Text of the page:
July 10, 1998
New Castle County (Direct Dial of Writer 302-577-8347)
William G. Burke, Sr.
Howard G. Sholl, Jr.
Deputy Administrative Director
Department of Elections for
New Castle County
820 N. French Street, 4th Floor
Wilmington, DE 19801
Re: Candidacy of Richard L. Abbott
Dear Messrs Burke and Sholl:
By memorandum dated June 22, 1998, you informed this office that
Richard L. Abbott had filed as the Republican candidate for the
Third New Castle County Councilmanic District. You also advised
this office that you believed Mr. Abbott failed to meet a one
year residency requirement, citing 9 Del. C. § 1142.1 By
accompanying letter to Mr. Abbott dated June 22, 1998, you
directed him to provide proof of his one year residency.2 Mr.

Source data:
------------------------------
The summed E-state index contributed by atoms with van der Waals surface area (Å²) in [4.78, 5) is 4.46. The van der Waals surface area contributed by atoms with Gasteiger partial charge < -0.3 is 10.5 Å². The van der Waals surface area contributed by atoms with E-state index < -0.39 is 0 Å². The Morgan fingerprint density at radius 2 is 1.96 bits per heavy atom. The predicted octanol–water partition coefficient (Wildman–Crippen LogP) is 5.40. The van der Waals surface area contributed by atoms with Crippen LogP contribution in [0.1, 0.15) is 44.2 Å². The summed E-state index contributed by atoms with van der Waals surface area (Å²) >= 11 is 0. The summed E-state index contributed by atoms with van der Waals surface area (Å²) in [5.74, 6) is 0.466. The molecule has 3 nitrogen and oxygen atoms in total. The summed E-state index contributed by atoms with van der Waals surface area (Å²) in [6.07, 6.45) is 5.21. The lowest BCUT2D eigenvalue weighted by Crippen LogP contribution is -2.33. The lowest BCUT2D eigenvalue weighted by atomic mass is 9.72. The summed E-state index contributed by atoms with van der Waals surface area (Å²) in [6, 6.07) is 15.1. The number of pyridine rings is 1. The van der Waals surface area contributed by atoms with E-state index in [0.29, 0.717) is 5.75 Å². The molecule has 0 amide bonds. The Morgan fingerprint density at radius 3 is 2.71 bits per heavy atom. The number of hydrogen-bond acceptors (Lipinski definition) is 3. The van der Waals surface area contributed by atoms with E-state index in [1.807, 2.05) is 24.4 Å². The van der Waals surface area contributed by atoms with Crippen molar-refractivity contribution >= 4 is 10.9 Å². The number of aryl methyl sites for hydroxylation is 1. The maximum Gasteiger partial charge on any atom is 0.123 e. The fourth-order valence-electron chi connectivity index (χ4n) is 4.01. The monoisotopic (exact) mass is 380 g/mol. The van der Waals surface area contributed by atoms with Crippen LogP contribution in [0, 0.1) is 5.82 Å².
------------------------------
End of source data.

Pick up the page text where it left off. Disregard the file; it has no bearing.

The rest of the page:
Abbott responded by letter dated June 24, 1998. In his letter,
Mr. Abbott acknowledges that he has not resided within the Third
District for one year; however, he argues that 9 Del. C. § 1142
does not require a one year residency in the case of his
candidacy. In your letter of June 25, 1998, you acknowledged
receipt of Mr. Abbott's letter and informed him that you were
seeking advice from this office.3 Because New Castle County
government has an obvious interest in this controversy, the New
Castle County Attorney has provided this office with a legal
opinion by letter dated July 1, 1998. For the reasons stated
herein, we believe that 9 Del. C. § 1142 does not require that
Mr. Abbott have established residency in the Third Councilmanic
District for one year prior to the November 3, 1998 election.